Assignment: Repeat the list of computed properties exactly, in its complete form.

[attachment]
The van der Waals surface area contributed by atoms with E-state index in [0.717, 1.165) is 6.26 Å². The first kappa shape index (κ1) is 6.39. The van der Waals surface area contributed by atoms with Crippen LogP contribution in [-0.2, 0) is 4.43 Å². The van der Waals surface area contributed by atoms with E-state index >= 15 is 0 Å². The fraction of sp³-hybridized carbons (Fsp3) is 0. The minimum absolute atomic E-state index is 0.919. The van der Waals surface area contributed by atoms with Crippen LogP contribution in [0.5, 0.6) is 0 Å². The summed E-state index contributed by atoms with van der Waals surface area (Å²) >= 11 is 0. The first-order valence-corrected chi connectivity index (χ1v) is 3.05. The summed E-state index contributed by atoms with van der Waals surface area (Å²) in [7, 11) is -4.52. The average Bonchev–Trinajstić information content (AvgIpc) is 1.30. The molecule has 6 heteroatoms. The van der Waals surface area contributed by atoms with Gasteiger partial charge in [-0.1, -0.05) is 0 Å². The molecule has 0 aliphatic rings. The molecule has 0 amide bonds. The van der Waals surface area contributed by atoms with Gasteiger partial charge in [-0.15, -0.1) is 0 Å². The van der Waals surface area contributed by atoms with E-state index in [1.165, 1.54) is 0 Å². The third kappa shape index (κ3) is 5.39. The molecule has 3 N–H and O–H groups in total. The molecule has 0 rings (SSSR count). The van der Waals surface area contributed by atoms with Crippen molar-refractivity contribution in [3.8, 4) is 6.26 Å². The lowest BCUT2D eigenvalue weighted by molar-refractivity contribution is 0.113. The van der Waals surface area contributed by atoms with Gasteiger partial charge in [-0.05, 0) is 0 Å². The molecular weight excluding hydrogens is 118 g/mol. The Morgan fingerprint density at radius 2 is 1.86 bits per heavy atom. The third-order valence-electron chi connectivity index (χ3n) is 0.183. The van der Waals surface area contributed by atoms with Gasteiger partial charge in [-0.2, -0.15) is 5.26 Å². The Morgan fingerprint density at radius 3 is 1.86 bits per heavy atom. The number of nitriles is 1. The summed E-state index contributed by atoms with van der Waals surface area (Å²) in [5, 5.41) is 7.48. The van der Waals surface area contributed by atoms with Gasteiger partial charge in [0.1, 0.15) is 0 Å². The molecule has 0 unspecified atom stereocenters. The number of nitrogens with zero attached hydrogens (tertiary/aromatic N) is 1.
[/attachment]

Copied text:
The van der Waals surface area contributed by atoms with E-state index in [0.717, 1.165) is 6.26 Å². The first kappa shape index (κ1) is 6.39. The van der Waals surface area contributed by atoms with Crippen LogP contribution in [-0.2, 0) is 4.43 Å². The van der Waals surface area contributed by atoms with E-state index >= 15 is 0 Å². The fraction of sp³-hybridized carbons (Fsp3) is 0. The minimum absolute atomic E-state index is 0.919. The van der Waals surface area contributed by atoms with Crippen LogP contribution in [0.5, 0.6) is 0 Å². The summed E-state index contributed by atoms with van der Waals surface area (Å²) >= 11 is 0. The first-order valence-corrected chi connectivity index (χ1v) is 3.05. The summed E-state index contributed by atoms with van der Waals surface area (Å²) in [7, 11) is -4.52. The average Bonchev–Trinajstić information content (AvgIpc) is 1.30. The molecule has 6 heteroatoms. The van der Waals surface area contributed by atoms with Gasteiger partial charge in [-0.1, -0.05) is 0 Å². The molecule has 0 aliphatic rings. The molecule has 0 amide bonds. The van der Waals surface area contributed by atoms with Gasteiger partial charge in [-0.15, -0.1) is 0 Å². The van der Waals surface area contributed by atoms with E-state index in [1.165, 1.54) is 0 Å². The third kappa shape index (κ3) is 5.39. The molecule has 3 N–H and O–H groups in total. The molecule has 0 rings (SSSR count). The van der Waals surface area contributed by atoms with Crippen molar-refractivity contribution in [3.8, 4) is 6.26 Å². The lowest BCUT2D eigenvalue weighted by molar-refractivity contribution is 0.113. The van der Waals surface area contributed by atoms with Gasteiger partial charge in [-0.05, 0) is 0 Å². The molecular weight excluding hydrogens is 118 g/mol. The Morgan fingerprint density at radius 2 is 1.86 bits per heavy atom. The third-order valence-electron chi connectivity index (χ3n) is 0.183. The van der Waals surface area contributed by atoms with Gasteiger partial charge in [-0.2, -0.15) is 5.26 Å². The Morgan fingerprint density at radius 3 is 1.86 bits per heavy atom. The number of nitriles is 1. The summed E-state index contributed by atoms with van der Waals surface area (Å²) in [5, 5.41) is 7.48. The van der Waals surface area contributed by atoms with Gasteiger partial charge in [0.1, 0.15) is 0 Å². The molecule has 0 unspecified atom stereocenters. The number of nitrogens with zero attached hydrogens (tertiary/aromatic N) is 1.